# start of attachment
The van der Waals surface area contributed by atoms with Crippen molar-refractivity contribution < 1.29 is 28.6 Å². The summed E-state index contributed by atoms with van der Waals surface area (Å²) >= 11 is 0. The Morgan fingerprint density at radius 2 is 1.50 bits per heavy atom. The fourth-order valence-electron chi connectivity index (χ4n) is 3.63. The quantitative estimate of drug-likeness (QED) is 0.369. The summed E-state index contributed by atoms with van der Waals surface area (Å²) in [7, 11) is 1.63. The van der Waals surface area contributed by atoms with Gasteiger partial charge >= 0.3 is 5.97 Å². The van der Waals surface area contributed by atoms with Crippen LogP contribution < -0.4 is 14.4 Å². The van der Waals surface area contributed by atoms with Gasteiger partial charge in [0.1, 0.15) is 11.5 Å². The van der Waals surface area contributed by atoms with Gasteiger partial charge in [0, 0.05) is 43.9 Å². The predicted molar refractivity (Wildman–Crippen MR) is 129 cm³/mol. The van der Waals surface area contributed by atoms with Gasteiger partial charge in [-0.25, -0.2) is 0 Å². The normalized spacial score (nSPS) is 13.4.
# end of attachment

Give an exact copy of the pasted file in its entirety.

The van der Waals surface area contributed by atoms with Crippen molar-refractivity contribution < 1.29 is 28.6 Å². The summed E-state index contributed by atoms with van der Waals surface area (Å²) >= 11 is 0. The Morgan fingerprint density at radius 2 is 1.50 bits per heavy atom. The fourth-order valence-electron chi connectivity index (χ4n) is 3.63. The quantitative estimate of drug-likeness (QED) is 0.369. The summed E-state index contributed by atoms with van der Waals surface area (Å²) in [7, 11) is 1.63. The van der Waals surface area contributed by atoms with Gasteiger partial charge >= 0.3 is 5.97 Å². The van der Waals surface area contributed by atoms with Crippen LogP contribution < -0.4 is 14.4 Å². The van der Waals surface area contributed by atoms with Gasteiger partial charge in [0.1, 0.15) is 11.5 Å². The van der Waals surface area contributed by atoms with Gasteiger partial charge in [0, 0.05) is 43.9 Å². The predicted molar refractivity (Wildman–Crippen MR) is 129 cm³/mol. The van der Waals surface area contributed by atoms with Gasteiger partial charge in [-0.25, -0.2) is 0 Å². The normalized spacial score (nSPS) is 13.4.